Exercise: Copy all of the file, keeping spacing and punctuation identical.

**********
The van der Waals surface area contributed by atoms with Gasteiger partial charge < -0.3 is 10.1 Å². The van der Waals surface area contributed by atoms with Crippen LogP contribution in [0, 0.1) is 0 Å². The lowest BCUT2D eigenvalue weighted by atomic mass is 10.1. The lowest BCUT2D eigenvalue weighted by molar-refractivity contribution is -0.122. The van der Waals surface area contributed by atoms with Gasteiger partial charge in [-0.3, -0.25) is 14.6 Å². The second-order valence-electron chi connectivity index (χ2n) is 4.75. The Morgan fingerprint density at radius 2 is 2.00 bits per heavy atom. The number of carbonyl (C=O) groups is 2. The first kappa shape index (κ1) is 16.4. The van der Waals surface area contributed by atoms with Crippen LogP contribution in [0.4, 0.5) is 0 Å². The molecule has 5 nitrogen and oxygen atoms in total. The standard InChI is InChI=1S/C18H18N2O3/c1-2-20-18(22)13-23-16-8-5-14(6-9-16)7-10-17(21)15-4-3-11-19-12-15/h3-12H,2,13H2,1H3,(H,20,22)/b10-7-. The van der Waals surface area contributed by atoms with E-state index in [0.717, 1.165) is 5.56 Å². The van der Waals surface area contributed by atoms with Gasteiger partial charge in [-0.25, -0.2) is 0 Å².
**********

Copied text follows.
The van der Waals surface area contributed by atoms with Gasteiger partial charge < -0.3 is 10.1 Å². The van der Waals surface area contributed by atoms with Crippen LogP contribution in [0, 0.1) is 0 Å². The lowest BCUT2D eigenvalue weighted by atomic mass is 10.1. The lowest BCUT2D eigenvalue weighted by molar-refractivity contribution is -0.122. The van der Waals surface area contributed by atoms with Gasteiger partial charge in [-0.3, -0.25) is 14.6 Å². The second-order valence-electron chi connectivity index (χ2n) is 4.75. The Morgan fingerprint density at radius 2 is 2.00 bits per heavy atom. The number of carbonyl (C=O) groups is 2. The first kappa shape index (κ1) is 16.4. The van der Waals surface area contributed by atoms with Crippen LogP contribution in [0.4, 0.5) is 0 Å². The molecule has 5 nitrogen and oxygen atoms in total. The standard InChI is InChI=1S/C18H18N2O3/c1-2-20-18(22)13-23-16-8-5-14(6-9-16)7-10-17(21)15-4-3-11-19-12-15/h3-12H,2,13H2,1H3,(H,20,22)/b10-7-. The van der Waals surface area contributed by atoms with E-state index in [0.717, 1.165) is 5.56 Å². The van der Waals surface area contributed by atoms with Gasteiger partial charge in [-0.25, -0.2) is 0 Å².